EULOGY FOR THE HON PETER UNDERWOOD AC delivered by the Hon Chief Justice of the Supreme Court of Tasmania, Alan Blow OAM, AT THE STATE FUNERAL FOR THE GOVERNOR OF TASMANIA ON MONDAY 21 JULY 2014
I have known Peter Underwood well for some 30 years as a judge, chief justice, governor, colleague and friend. However I did not ever have the advantage of seeing him in his fur coat, or in his kaftan for that matter.
I appeared before him as counsel for nearly 16 years, from 1984 to 2000. As a judge he was impressive because of his fairness, his efficiency, his quick legal mind, and his courtesy. More than once I have heard him explain that courtesy is essential in the courtroom because the matters that need to be discussed are often so awful or so emotive that the proceedings would descend into chaos if the judge and counsel did not proceed with absolute professional courtesy.
If counsel made a submission to Peter that seemed to be fundamentally flawed, he had a habit of saying, “Just let me make a careful note of that. Mr so and so submits that …” – writing down very accurately what had just been said. That was a sure sign that the submission was about to be ever so politely dissected, deconstructed, and shown to be quite unfortunate.
His judgments were prompt, clear, thorough, learned, and rarely upset on appeal. One busy morning in 1999 he delivered a particularly concise ex tempore judgment, dismissing an application for an injunction by a company called Lenah Game Meats Pty Ltd. It later took the High Court 140 pages to explain why he was right.
Peter pioneered the use of modern technology in Tasmania’s courtrooms. He was the first of our judges to bring a laptop into court.
He spearheaded the introduction of case management arrangements and mediation conferences in the Supreme Court’s civil jurisdiction, revolutionising the settlement of disputes and the disposition of civil business.
As Chief Justice, Peter masterminded reforms to the pre-trial procedures in the criminal jurisdiction. Those reforms more than halved the delays between accused persons being charged and the disposition of their cases in the Supreme Court by sentencing or acquittal. To achieve these reforms, Peter managed to obtain consensus in relation to them from the judges, prosecutors, defence lawyers, the magistrates and the police, and to get the government to pass the necessary legislation. A remarkable achievement.
As Chief Justice, Peter was energetic, very approachable, and open minded. He never failed to thank others for their work.
Peter engaged in all sorts of activities relating to the law that were above and beyond the call of duty, particularly in relation to professional development and education. He established the Supreme Court Practice and Advocacy Unit of the Tasmanian Legal Practice Course, recruiting judges to conduct advocacy exercises on a weekly basis, and practitioners to participate as the opponents of the trainees. At judges’ conferences he frequently conducted brainstorming sessions with a roving microphone – often a refreshing change from days of listening to learned speakers. He spent years on the committee that organises the annual Supreme and Federal Court Judges’ Conference and years on the board of the Australian Institute of Judicial Administration, serving as its president for 2 years. He chaired the National Judicial College of Australia in 2007 and 2008. He served on the Defence Force Discipline Appeal Tribunal for ten years.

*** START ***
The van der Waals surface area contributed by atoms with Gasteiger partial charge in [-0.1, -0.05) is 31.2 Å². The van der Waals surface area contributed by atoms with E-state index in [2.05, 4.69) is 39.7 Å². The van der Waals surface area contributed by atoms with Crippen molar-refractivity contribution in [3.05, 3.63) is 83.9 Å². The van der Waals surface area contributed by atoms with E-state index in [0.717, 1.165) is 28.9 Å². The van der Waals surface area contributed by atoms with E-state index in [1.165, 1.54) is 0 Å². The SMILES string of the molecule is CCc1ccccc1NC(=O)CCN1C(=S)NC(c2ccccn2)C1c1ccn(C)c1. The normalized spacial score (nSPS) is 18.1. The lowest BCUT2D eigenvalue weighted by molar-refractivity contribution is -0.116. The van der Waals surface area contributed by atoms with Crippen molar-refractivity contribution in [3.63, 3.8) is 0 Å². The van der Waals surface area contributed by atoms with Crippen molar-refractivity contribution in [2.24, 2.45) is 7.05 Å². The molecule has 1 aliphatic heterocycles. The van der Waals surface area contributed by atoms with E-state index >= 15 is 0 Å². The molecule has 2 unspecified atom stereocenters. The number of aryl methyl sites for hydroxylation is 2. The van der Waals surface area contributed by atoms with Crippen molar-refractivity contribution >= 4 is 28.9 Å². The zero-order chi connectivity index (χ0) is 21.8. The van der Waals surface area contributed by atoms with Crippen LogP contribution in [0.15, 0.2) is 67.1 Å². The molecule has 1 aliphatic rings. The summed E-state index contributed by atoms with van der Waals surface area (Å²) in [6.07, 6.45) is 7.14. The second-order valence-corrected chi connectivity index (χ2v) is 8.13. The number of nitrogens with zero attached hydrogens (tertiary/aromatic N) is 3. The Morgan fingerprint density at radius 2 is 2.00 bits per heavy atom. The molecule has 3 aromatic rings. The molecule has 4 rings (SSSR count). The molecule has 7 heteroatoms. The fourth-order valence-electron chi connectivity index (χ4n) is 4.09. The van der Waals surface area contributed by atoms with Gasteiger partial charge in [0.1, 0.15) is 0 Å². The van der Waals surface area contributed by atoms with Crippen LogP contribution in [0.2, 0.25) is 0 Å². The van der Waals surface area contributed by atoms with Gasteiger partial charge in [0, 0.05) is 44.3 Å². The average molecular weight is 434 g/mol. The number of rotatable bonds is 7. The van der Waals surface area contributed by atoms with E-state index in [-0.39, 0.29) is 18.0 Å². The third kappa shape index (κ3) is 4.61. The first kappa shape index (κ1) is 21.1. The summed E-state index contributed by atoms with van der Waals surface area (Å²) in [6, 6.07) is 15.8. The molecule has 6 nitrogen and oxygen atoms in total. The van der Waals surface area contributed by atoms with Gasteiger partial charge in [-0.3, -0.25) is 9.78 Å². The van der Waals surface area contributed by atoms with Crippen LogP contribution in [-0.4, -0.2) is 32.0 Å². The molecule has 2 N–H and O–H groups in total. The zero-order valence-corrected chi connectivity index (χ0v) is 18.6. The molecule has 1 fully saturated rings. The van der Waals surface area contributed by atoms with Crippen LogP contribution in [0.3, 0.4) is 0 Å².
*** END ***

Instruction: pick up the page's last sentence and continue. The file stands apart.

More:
He made many contributions to the Tasmanian community outside the law. Amongst other things he chaired the boards of The Friends’ School and the Tasmanian Symphony Orchestra, for several years in each case.
In his six years as our Governor, he and his wife Frances worked very hard. They instigated regular public tours of the Government House gardens and the state rooms. They arranged many a musical performance in the ballroom – showcasing the best of Tasmanian musical talent. He was a very energetic Governor, and very much a Governor of the people, attending the special events of many community organisations. He brought about a resolution of the situation that arose after the 2010 Tasmanian election, when each of the major parties won the same number of seats.
Peter gave enormously to the Tasmanian community and to the law. He died in his prime, with much more to give. He will be greatly missed by many people. On behalf of the people of Tasmania, I offer our condolences to Mrs Underwood and all the family. May he rest in peace.
 Australian Broadcasting Corporation v Lenah Game Meats Pty Ltd (2001) 208 CLR 199.